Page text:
What is Fibre?
Fibre is an important nutrient in improving our overall health. Fibre is the edible parts of plants that are unable to be digested, or broken down, and absorbed in our small intestine. These are then either partly or fully broken down by the bacteria in our large intestine.
In Australia, it is currently recommended that women consume 25g of fibre per day and men consume 30g of fibre per day. However, most Australians currently do not consume enough fibre.
Types of Fibre
There are three different types of fibre. As you will see below, they each affect the function of our gut in different ways and have numerous health benefits.
Soluble fibre is mainly found in the cells of plants and includes pectins, gums and mucilage. This form of fibre assists with delaying or slowing down the speed that our stomach empties. This not only helps us feel fuller for longer, but also helps to keep our blood sugar levels stable and lower cholesterol. Soluble fibre is found in foods such as oats, barley, vegetables, fruit and legumes.
Insoluble fibre is the building block for plant cell walls and include cellulose, hemicelluloses and lignin. This type of fibre helps to keep our stools soft by absorbing water throughout our gut. This assists with preventing constipation and keeping our bowel movements regular. Insoluble fibre also helps to keep us fuller for longer and supports keeping our gut microbiome happy and healthy. It is found in foods such as the skins of fruit and vegetables, seeds, nuts and wholegrain cereals and breads.
Resistant starch is not digested or broken down in the small intestine. This means that when it gets to our large intestine it is fermented by the bacteria in our bowel to produce gas. This promotes good bacteria and forms short-chain fatty acids (SCFA). These play an important role in our gut health and maintaining a healthy microbiome. They may also help to protect against bowel cancer and assists with lowering cholesterol levels. Resistant starch is found in rice, under-cooked pasta, unripe bananas, cooked and cooled potato.
Health Benefits of Fibre
Adequate fibre intakes have been shown to decrease a person’s risk of developing chronic diseases such as bowel cancer, cardiovascular disease and diabetes. Fibre can also help with making us for fuller for longer after meals and plays a vital role in making sure our gut is working normally and keeping our gastrointestinal system healthy.
Eating enough fibre has been shown to;
Decrease cholesterol levels.
Lower blood pressure.
Control our blood glucose levels.
Improve and prevent constipation.
Decrease loose stools, manage diarrhoea and the symptoms associated with diarrhoea such as stomach pain, cramps and wind.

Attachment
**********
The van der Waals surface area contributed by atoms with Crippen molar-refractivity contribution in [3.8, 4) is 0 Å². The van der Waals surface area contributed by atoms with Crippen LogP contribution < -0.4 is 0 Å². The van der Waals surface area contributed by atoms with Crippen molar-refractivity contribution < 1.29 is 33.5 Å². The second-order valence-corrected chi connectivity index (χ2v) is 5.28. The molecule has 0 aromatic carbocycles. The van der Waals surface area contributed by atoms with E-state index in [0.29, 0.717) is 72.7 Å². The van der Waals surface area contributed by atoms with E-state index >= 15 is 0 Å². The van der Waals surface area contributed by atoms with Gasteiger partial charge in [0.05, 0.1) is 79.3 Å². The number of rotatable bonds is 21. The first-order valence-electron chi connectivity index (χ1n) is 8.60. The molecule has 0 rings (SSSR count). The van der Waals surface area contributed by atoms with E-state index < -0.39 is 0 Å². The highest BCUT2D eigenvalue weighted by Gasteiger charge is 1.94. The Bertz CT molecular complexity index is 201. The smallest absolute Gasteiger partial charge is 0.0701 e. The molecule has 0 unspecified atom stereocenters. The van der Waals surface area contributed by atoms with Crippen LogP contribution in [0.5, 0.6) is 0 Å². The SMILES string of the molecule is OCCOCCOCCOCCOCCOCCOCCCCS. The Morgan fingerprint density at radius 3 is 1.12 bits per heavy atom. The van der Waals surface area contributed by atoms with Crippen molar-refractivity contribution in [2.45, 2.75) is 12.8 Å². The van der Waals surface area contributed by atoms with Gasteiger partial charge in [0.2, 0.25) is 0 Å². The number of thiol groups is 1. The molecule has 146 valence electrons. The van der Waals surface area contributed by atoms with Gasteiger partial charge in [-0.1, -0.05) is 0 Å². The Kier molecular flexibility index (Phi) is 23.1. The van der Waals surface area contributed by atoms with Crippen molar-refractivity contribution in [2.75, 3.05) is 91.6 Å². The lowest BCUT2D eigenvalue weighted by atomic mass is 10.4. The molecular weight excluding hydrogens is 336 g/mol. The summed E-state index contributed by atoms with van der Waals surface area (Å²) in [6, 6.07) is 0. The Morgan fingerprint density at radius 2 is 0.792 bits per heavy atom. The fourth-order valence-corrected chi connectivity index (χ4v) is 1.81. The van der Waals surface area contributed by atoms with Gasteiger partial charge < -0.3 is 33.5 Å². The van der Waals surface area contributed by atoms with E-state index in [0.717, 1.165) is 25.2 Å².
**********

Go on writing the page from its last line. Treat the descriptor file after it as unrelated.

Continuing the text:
Increase the number of good bacteria in our gut.
My Expert Tips for Increasing Your Fibre Intake
The easiest way to make sure that we are getting enough fibre each day is by eating a healthy balanced diet with a wide variety of foods. This is easily achieved by ensuring that we eat foods from each of the 5 food groups. These are grains (cereals), meat and/or alternatives, fruit, vegetables and dairy and/or alternatives.
My expert tips for increasing your fibre intake are;
Include at least 1-1.5 cups of vegetables with your lunch.
Include at least 1.5-2 cups of vegetables with your dinner.
Include vegetables as snacks.
Choose wholegrain and/or high fibre breads, cereals, pastas and rice instead of refined or white versions of these foods.
Eat at least 2 pieces of fruit each day.
Use fruit for snacks and desserts.
Add fruit to your breakfast cereal, smoothies or yoghurt.
Keep edible skins on your fruit and vegetables.
Try having a small handful of nuts or seeds as snacks.
Add legumes such as beans or lentils to your meals.
When we increase our intake of fibre it is important that we also make sure that we are drinking enough water throughout the day. As mentioned above, fibre absorbs water in our gut to assist with keeping our stools soft and preventing constipation. Not drinking enough fluid can result in fluid not being absorbed from our gut into our stools. This can result in harder stools and cause stomach pain or discomfort and constipation.
If you have been diagnosed with IBS and feel like you have tried everything to find relief without success, CLICK HERE to watch my FREE 60-minute training: 5 Little Known Secrets For Getting Fast Relief From IBS.
Dhingra D, Michael M, Rajput, H & Patil RT (2012). Dietary fibre in foods: a review. Journal of Food Science and Technology. 49(3): 255–266.
Li YO & Komarek AR (2017). Dietary fibre basics: Health, nutrition, analysis, and applications. Food Quality and Safety. 1: 47–59.
Mohammadi AA, Jazayeri S, Khosravi-Darani K, Solati Z, Mohammadpour N, Asemi Z, et al (2016). The effects of probiotics on mental health and hypothalamic-pituitary-adrenal axis: a randomized, double-blind, placebo-controlled trial in petrochemical workers. Nutritional Neuroscience. 19(9):387-95.
National Health and Medical Research Council. Eat for Health-Educator Guide. Canberra; 2013:11-23.
National Health and Medical Research Council. Nutrient Reference Values for Australia and New Zealand-Executive Summary. Canberra; 2006.
Sekirov I, Russell SL, Antunes LCM, Finlay BB (2010). Gut microbiota in health and disease. Physiological Reviews. 90: 859-904.